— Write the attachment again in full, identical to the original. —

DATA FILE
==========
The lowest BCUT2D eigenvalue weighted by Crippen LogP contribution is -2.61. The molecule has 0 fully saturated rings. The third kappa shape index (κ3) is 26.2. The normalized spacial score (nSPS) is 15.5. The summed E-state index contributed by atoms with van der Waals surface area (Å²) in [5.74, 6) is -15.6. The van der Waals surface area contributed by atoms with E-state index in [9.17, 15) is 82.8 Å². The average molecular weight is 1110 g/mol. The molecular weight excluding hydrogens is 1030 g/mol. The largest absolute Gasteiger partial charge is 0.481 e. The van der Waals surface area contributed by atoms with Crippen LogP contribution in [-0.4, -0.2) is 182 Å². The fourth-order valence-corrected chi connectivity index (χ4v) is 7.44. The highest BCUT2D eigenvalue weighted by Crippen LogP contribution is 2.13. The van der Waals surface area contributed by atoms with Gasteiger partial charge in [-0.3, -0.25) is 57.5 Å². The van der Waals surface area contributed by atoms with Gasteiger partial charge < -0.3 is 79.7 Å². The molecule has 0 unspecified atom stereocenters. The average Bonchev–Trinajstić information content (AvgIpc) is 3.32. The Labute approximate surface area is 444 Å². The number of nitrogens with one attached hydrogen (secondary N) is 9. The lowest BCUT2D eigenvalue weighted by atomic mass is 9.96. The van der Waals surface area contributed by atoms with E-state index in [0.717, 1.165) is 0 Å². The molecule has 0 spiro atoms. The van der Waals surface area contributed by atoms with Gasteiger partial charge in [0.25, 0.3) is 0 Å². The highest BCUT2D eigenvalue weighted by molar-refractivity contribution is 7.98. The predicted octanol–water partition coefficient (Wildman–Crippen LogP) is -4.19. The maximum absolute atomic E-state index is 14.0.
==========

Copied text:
The lowest BCUT2D eigenvalue weighted by Crippen LogP contribution is -2.61. The molecule has 0 fully saturated rings. The third kappa shape index (κ3) is 26.2. The normalized spacial score (nSPS) is 15.5. The summed E-state index contributed by atoms with van der Waals surface area (Å²) in [5.74, 6) is -15.6. The van der Waals surface area contributed by atoms with E-state index in [9.17, 15) is 82.8 Å². The average molecular weight is 1110 g/mol. The molecular weight excluding hydrogens is 1030 g/mol. The largest absolute Gasteiger partial charge is 0.481 e. The van der Waals surface area contributed by atoms with Crippen LogP contribution in [-0.4, -0.2) is 182 Å². The fourth-order valence-corrected chi connectivity index (χ4v) is 7.44. The highest BCUT2D eigenvalue weighted by Crippen LogP contribution is 2.13. The van der Waals surface area contributed by atoms with Gasteiger partial charge in [-0.3, -0.25) is 57.5 Å². The van der Waals surface area contributed by atoms with Gasteiger partial charge < -0.3 is 79.7 Å². The molecule has 0 unspecified atom stereocenters. The average Bonchev–Trinajstić information content (AvgIpc) is 3.32. The Labute approximate surface area is 444 Å². The number of nitrogens with one attached hydrogen (secondary N) is 9. The lowest BCUT2D eigenvalue weighted by atomic mass is 9.96. The van der Waals surface area contributed by atoms with E-state index in [0.717, 1.165) is 0 Å². The molecule has 0 spiro atoms. The van der Waals surface area contributed by atoms with Gasteiger partial charge in [0.25, 0.3) is 0 Å². The highest BCUT2D eigenvalue weighted by molar-refractivity contribution is 7.98. The predicted octanol–water partition coefficient (Wildman–Crippen LogP) is -4.19. The maximum absolute atomic E-state index is 14.0.